Upgrading an '84 'Hawk to the T-Type look - Page 3 - First Generation Forum
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You're not a fan of the standard hubcaps? And you don't like the carpeting in the Skyhawk? Don't they all have carpeting?
Well, the detailers should be here any moment, but a slight setback: I go to start the Skyhawk, all the lights on the dash turn on as is normal, but when I put the key to the start position - nothing. It doesn't attempt to start - just silence. Nothing engages.
Sometimes the battery is strong enough for lights, but not anything else.
Try a jump, recharge battery/different battery.
That did it! Battery was at 50 percent charge, and I know they alternator is new, so I charged it, started it and went and got a new battery. Thanks!
Oh well disregard my pm response.I was thinking a touch too hard and glad you took a Simple action and done! Tired I am today.
I don't know that you needed to buy a battery.
Someone else can come in and correct my technical errors here:
The battery is mostly there just to get you started, it supplies the juice so the electric starter can get the motor going (fuel pumping, etc.). Once it's fired up, the alternator takes over and allows it to keep running. It's set up so it also charges the battery.
Unlike your TV remote control's Duracell, it can pretty much fully recharge if you leave your lights on and kill the battery. You just need to take it for a nice long ride to recharge it.
However, the juice in the battery will only keep recharging for so long, so after about 5 years, if you kill your battery it is time for a new one. I've mostly gotten from 5-7 years out of batteries in my cars. I also like to buy ones with a high number of CCA (cold cranking amps).
Well, I knew that the alternator was new, and I knew that this batter was on the car when it sat for a long time under the previous owner and under the former failed alternator. I couldn't see what year the old battery was, so I figured since every other darn thing is new on the car, I might as well get a new battery too. This way I know exactly how old every darn part on the car is. Next up: Getting that trim put back on. Thanks, though!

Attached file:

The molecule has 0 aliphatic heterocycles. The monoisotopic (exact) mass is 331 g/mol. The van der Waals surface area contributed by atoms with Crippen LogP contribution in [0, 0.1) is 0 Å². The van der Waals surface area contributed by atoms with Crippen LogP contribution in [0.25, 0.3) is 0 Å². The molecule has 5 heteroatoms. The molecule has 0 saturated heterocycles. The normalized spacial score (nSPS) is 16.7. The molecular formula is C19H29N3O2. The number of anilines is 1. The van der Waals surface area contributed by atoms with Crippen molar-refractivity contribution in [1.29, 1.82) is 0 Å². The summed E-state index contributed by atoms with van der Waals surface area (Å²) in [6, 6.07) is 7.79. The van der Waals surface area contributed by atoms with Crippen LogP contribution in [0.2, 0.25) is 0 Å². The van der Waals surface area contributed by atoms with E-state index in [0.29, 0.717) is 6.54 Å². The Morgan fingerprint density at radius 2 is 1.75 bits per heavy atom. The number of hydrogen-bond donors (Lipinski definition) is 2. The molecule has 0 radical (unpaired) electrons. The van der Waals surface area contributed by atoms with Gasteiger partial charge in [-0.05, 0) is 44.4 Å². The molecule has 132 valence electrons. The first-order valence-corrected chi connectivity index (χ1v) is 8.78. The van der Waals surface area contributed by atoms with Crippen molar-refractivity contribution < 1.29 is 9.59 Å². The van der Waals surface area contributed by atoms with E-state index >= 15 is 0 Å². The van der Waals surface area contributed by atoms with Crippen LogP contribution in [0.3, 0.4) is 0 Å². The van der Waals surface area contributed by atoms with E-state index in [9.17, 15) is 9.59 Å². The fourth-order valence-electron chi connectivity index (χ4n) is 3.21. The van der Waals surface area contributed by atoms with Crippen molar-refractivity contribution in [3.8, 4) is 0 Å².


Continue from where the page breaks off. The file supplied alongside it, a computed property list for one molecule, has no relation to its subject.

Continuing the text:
In that case, I totally would've went with a new battery as well.
what i meant about the carpet was that the door panels have this "carpet" look to them and I think it is ugly as hell. i only ripped up my actual carpets because i have a couple of holes to patch in the floor and water was constantly underneath the carpet and would never dry. i patched the rear wheel well on the out side but my patching will have to take a hold for the moment until i get more fiberglass resin.
Ha! Yeah - carpet halfway up the door was a luxury thing in the 70s and 80, I think. REALLY wall-to-wall carpeting. I remember Lincoln Town Cars had them WAY up the doors.
I had a T-Type, now a parts car, that would steam up when it got warm outside. I think it was FULL of water and I eventually gave it to a friend and now the floors have rusted out completely.
WELL, latest update: The detailers came Monday but sort of gave up. I think they just didn't want to fight with it. They said if they did the full paint restoration, the sides would shine but the hood would be sort of flat, so they just gave it a wax and will be back Friday of next week to do the engine and interior. I may try to restore the paint myself, OR have them do the plasti-dip spray to turn the top white and the lower half T-Type charcoal. OR I might have the whole thing repainted... NEXT YEAR or when I can save some money. Man this is pricey endeavor.
SO - Next Monday, the trim along the passenger rocker panel allegedly gets put back on, then Friday, interior and engine detailing, then I'll put the custom mats in and the dash protector, then photos, then ya'll can see what you think.
The reconditioned T-Type wheels are on and the new tires are 14' up from 13' and MAN what a difference it makes. NOW it rides like the car I remember in high school. Amazingly different.
OH - Question: I notice there's a Skyhawk in Sacramento that he says is very good but carries a "salvage" title. Would any of you guys ever buy a car with a salvage title? Why or why not? I'm not buying another Skyhawk, but was curious as to how bad "salvage" is.
Salvage rules or in some states reconstructed rules vary from state to state; and the cause of the salvage title can mean something that isn't a big deal or is a big deal on each individual car. I knew of a car with the reconstructed title that was due to flooding. The water got up to the bottom of the doors and ruined the carpet, but there was nothing else wrong with the car. A place I know of sells reconditioned vehicles and this was one of them, they do a great job and often I would buy off their lot. I haven't done it, but I would certainly look at them.
If I was interested, I would look at it just as I would any other SkyHawk, but mostly because of how rare they are. Otherwise, be extra careful when buying.